1. The one exception I can think of is Christopher Hitchens, because he was such a good stylist that he was fun to read even when he was saying something horrible.

            1. People will read him. And even though people hate her, people will read Coulter. Coulter is funny as hell. She is so insulting and over the top no one now can get past that. But in the future her insults won’t be taken so personally and people will get past that and see how clever a lot of her writing is.

            2. And PJ O’Rourke will be read I bet.

  26. I’d like to learn more about his work editing “The Smart Set.”
    I just discovered that Mencken printed some of Dashiell Hammett’s early stories in the slick literary mag, back when Hammett was still regarded as just a pulp writer.

  27. Mencken was loathed by the powerful and by idiots (but then, I repeat myself.)

    I credit Mencken for giving me a big shove into the nihilistic Abyss which is libertarianism, in my college days.

    His utter disdain for the High and Mighty was a refreshing shock from the daily doses of Wilson-fellating I was subjected to in class.

    1. I credit (or blame) Mencken with steering me into the newspaper biz. I was already a libertarian, but when I discovered Mencken, it was like discovering fire.

      1. Mencken and Jim Thurber — which is, I know, a strange combination. (Although they did meet a time or two.)

        1. Thurber. A True Son of Columbus. Someday CN, you will be regarded as such. Now go write a masterpiece!

          1. Yeah, EDGrLBC. I’ll get right on that.

    2. Wilson-fellating

      That’s because Woodrow Wilson wasn’t a real TOP MAN like Bismarck.

    1. Good on them to test their own ideas like that.

      The thesis seems to be that, if they don’t go around bashing gays and being impolite, but actually seem to be friendly to gay couples, then the next thing they’ll do is have their state recognize SSM. I’d actually like to see this to believe it.

      Mississipi voters banned SSM in 2004 by 86% to 14%. I’m guessing some of the people in that video were on the Yes side. Is it so shocking that people who vote against SSM manage to be friendly to gays?

      At the risk exploding progs’ heads, maybe it really is true that people who vote against SSM don’t actually *hate* gay people! When you hear progs assuming that someone who disagrees with them politically must hate them, I think that says a *lot* more about progs’ political attitudes than those of their opponents.

      1. For their next sociological experiment, they should send a couple black guys to Bloomberg’s New York to act rowdy (but not criminally), and see if they get a friendly reception.

  28. Where is the fucking Mencken of our age?

    Nervously scanning the skies as he scribbles his rabid hateful antisocial screeds with a quill pen.

  29. “The Hunter and Other Stories,” a newly released collection of mostly unpublished Hammett shorts.

    I must seek this out.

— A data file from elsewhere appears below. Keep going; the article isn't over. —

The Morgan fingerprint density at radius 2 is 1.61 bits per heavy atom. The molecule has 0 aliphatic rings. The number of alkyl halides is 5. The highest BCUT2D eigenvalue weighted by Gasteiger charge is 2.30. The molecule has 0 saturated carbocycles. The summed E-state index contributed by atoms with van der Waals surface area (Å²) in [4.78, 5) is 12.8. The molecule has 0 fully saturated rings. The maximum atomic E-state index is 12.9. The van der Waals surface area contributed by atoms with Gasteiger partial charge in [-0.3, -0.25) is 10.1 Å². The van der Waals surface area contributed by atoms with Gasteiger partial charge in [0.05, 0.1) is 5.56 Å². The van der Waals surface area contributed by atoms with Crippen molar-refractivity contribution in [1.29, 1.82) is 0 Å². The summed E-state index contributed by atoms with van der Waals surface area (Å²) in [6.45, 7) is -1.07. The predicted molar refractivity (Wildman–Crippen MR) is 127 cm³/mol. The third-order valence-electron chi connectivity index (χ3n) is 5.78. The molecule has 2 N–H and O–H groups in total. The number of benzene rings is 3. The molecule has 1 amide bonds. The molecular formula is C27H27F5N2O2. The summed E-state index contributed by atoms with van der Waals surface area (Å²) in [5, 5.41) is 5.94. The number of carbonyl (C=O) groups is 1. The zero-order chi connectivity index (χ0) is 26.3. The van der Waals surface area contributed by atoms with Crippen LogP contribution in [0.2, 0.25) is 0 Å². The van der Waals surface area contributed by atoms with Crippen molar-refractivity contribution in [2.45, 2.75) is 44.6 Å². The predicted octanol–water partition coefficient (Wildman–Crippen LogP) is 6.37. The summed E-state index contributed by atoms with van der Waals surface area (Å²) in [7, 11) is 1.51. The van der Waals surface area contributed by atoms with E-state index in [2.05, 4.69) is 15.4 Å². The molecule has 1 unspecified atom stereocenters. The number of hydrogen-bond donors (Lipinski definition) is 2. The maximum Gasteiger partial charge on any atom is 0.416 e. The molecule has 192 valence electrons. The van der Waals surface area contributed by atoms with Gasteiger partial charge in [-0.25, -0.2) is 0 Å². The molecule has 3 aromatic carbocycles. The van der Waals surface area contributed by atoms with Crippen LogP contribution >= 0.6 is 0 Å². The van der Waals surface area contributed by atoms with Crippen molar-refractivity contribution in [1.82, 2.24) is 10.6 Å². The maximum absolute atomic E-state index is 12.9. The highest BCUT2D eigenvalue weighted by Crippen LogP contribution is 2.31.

30. Mencken and Jim Thurber — which is, I know, a strange combination.

    Probably my most favorite Thurber story is, If Grant Had Been Drinking at Appomattox.

    “Did you tell President Lincoln I’m an idiot?”

    “No. I thought he knew.”

  31. (if you don’t already own it)

    I think I do. I’ll have to check, though.

  32. So someone stated as fact that the president has a “columnist mentality.” That says it all.

  33. I would be very interested to know if Krauthammer and Gigot criticize the president to his face. My guess is no.

    The rest of those columnists could disappear down a Florida sinkhole, for all I care.

    1. This is DC. You grovel and bow and scrape to your worst enemies if they have more power than you.

      1. Very true. Sort of like the Tudor court, only much more bland.

  34. So someone stated as fact that the president has a “columnist mentality.”

    Somebody misspelled “communist”.

  35. . [David] Brooks

    I love me some David Brooks. The Token Conservative in the duo that is NPRs itinerant liberal minstrels!

  36. You know, I wonder where the liberal columnists blaming Obamacare on the Republicans got their talking points?

  37. He also likes talking to the people he likes to read. The president is a voracious consumer of opinion journalism.

    If the opinion media fawned over me constantly, I’d also be a voracious reader of opinion journalism.

  38. One of the great privileges of the presidency is that, when so inclined, he can invite these columnists to his home for meetings that can last as long as two-and-a-half hours.

    Man, if I were an opinion journalist, I wouldn’t take these invitations. Is there no honor and integrity among journalists any more?

  39. Since when did spewing one’s opinion publicly become “journalism,” anyway?

  40. I was flabbergasted by this line:

    By meeting privately with the people who shape national opinion, the president ensures that his points of view will be represented in the media ? even if those points of view aren’t directly attributable to him.

    Is that a joke? The president’s point of view is always represented in the media! I think the writer didn’t mean “even if those points of view aren’t directly attributable to him” but “especially since those points of view won’t be directly attributable to him.” If the president wants his views in the media, all he has to do is talk, and people will report his views; this is about getting his views out while making them look like they’re not coming directly from him.